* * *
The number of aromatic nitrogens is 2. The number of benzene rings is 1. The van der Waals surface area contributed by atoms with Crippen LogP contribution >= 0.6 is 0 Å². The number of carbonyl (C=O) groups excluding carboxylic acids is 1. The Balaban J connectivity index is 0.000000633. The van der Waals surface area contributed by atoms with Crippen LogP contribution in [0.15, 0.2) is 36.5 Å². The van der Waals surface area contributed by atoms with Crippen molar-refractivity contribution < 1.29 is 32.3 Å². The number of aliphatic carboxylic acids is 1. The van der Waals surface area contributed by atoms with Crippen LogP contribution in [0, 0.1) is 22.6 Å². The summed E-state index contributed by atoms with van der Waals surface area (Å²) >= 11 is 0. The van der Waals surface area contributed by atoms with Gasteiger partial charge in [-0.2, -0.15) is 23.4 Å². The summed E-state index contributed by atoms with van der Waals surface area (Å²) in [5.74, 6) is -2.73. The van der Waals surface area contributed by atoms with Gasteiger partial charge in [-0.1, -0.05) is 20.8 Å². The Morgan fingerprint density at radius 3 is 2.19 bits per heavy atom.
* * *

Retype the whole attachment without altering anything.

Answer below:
The number of aromatic nitrogens is 2. The number of benzene rings is 1. The van der Waals surface area contributed by atoms with Crippen LogP contribution >= 0.6 is 0 Å². The number of carbonyl (C=O) groups excluding carboxylic acids is 1. The Balaban J connectivity index is 0.000000633. The van der Waals surface area contributed by atoms with Crippen LogP contribution in [0.15, 0.2) is 36.5 Å². The van der Waals surface area contributed by atoms with Crippen molar-refractivity contribution < 1.29 is 32.3 Å². The number of aliphatic carboxylic acids is 1. The van der Waals surface area contributed by atoms with Crippen LogP contribution in [0, 0.1) is 22.6 Å². The summed E-state index contributed by atoms with van der Waals surface area (Å²) >= 11 is 0. The van der Waals surface area contributed by atoms with Gasteiger partial charge in [-0.2, -0.15) is 23.4 Å². The summed E-state index contributed by atoms with van der Waals surface area (Å²) in [5.74, 6) is -2.73. The van der Waals surface area contributed by atoms with Gasteiger partial charge in [-0.1, -0.05) is 20.8 Å². The Morgan fingerprint density at radius 3 is 2.19 bits per heavy atom.